A 28-year-old lady, without significant medical or surgical history, presented to the emergency department with a 4-day history of frontal headache, worse in the morning, associated with nausea and a few episodes of vomiting. She had a 1-day history of drooping right eyelid. Additional symptoms included pain over both hand joints for several weeks before presentation and a documented elevated rheumatoid factor performed a week before her presentation. She denied fever, chills, sweating, morning stiffness, oral ulcer, photosensitivity, weight loss or trauma. She smoked approximately three cigarettes a day but denied alcohol or illicit drug use.
Upon evaluation, she had a pulse of 81/min, blood pressure of 114/58, respiratory rate of 18 and temperature of 36.9°C. Neurological examination revealed right third nerve palsy with otherwise unremarkable neurological examination. Physical examination was otherwise unremarkable.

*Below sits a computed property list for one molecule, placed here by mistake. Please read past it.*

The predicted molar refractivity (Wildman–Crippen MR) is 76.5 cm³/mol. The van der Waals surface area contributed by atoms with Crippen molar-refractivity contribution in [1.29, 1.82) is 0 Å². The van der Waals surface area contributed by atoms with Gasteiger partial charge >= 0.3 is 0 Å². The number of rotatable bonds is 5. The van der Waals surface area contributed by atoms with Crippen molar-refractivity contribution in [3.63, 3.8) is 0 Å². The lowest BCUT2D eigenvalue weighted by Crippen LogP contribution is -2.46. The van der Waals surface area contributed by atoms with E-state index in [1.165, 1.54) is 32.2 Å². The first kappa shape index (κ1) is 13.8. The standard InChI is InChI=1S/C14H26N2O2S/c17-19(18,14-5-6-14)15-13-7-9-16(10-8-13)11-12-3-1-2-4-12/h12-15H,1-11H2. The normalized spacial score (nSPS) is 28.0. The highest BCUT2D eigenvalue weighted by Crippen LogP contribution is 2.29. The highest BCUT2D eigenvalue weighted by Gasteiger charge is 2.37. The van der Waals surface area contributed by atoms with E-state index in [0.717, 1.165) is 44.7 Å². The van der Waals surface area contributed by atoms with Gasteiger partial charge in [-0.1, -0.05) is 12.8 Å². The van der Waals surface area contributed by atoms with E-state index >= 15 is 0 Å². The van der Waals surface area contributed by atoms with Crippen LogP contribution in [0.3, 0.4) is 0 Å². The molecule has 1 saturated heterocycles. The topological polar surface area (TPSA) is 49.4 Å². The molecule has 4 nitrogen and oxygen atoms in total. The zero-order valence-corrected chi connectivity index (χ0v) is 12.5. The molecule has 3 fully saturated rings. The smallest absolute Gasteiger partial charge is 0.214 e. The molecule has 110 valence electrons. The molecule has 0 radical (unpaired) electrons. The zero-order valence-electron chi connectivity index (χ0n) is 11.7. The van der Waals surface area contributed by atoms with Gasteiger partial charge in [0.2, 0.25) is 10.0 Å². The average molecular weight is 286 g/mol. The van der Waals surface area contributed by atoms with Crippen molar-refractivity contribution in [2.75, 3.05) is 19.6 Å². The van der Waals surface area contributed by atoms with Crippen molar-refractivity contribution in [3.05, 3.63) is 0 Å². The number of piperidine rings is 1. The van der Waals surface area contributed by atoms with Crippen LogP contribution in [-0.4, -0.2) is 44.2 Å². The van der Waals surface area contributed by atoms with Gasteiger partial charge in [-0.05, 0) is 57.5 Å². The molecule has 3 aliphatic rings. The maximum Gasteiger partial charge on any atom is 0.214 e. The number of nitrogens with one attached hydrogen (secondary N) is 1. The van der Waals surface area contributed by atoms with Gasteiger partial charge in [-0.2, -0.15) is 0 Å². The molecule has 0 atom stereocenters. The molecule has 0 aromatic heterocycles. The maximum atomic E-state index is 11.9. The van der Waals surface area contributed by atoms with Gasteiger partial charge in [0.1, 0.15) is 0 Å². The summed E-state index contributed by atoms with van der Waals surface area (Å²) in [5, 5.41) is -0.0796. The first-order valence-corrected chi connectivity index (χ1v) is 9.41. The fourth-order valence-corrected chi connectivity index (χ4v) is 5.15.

Laboratory studies included: white blood cell (WBC) 18 000/µl, haemoglobin 12.8 g/dl and platelet count 189 000/µl. Peripheral blood smear revealed atypical lymphocytes and immature cells, so the slides were sent to haemato-pathologist for further evaluation. Rheumatoid factor and erythrocyte sedimentation rate were 73 IU/ml and 1 mm/h, respectively. Values of glucose, electrolytes, bicarbonate, lactate, coagulation profile and renal and liver function tests were all within normal limits.